My mother was fat, though she lost weight shortly before she died. My father, by contrast, was always thin and muscular. Yes, he drank like the Navy seaman he’d been and smoked 1-2 packs a day, but he was strong and healthy. He gained some weight when he retired and quit smoking, but not much. Heck, he’s lost some in the last few years. Why?
He wasn’t exercising as much. Turns out he’s anemic. Why? Bleeding from a cancerous tumor. Oh, and he has some short-term memory problems, which means he shouldn’t live alone.
I’ve been spending a fair amount of time in hospitals and nursing homes and doctor’s offices lately. I keep expecting to hear “Oh, and you should lose weight because ___________” …. but I’m not.
Maybe it’s because I’m not the one who’s sick.
Maybe it’s because the main risk factor for his cancer is smoking, not weight.
Maybe it’s because I don’t have a history of drinking, and he does.
I can say it’s been interesting dealing with the medical profession in a situation where it’s not about my weight.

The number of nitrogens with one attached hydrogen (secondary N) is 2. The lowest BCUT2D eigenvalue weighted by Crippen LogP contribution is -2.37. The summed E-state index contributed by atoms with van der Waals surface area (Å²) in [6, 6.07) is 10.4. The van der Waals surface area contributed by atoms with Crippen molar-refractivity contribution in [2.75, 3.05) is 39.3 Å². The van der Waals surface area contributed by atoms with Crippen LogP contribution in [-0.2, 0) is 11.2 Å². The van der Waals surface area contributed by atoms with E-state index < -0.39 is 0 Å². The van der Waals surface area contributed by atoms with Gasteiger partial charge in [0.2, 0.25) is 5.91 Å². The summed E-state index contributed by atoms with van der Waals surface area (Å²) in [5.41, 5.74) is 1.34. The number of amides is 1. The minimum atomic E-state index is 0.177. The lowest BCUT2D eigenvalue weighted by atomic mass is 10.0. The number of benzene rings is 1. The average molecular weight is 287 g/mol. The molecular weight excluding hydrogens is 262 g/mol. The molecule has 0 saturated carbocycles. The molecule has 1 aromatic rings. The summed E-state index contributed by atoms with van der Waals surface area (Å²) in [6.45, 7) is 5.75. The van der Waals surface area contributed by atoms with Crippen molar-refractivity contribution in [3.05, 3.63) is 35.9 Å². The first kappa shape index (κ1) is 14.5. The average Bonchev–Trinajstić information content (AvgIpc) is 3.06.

I can also say this sort of experience can help focus on what’s important to me. I’ve alluded in the past to not having the world’s best relationship with my parents, but I’m also not willing to just walk away. Making the time to deal with this has been challenging. It’s also made me focus on organizing my life to help me stay sane enough to do what needs doing — priorities like
- The man of the house.
- Close friends.
- Eating regularly.
These are things that help me stay sane and to have the energy to deal with the other stuff. (Yes, there’s a reason I’ve been posting about managing stress lately.) Even so, it’s still been getting me down. About 2 months ago I saw my ARNP with “Hi, here’s what’s going on.” We determined that yes, I’m having insomnia, anxiety, and depression symptoms. She started me on ambien (to help me sleep) and celexa (for depression and anxiety). The ambien helped almost immediately; the celexa, as is usual for SSRIs, took longer to kick in. I am feeling more able to cope now, which is good.
Has this changed my priorities or my sense of what’s important? Yes. And no. As is common when I’m stressed, I’m more focused on self-care; this has all narrowed my focus, often to just “what tasks I need to get done today” and “what I need (to take of myself) so I CAN get through today.” But the things that I most want to do, and that I find most rewarding, haven’t changed.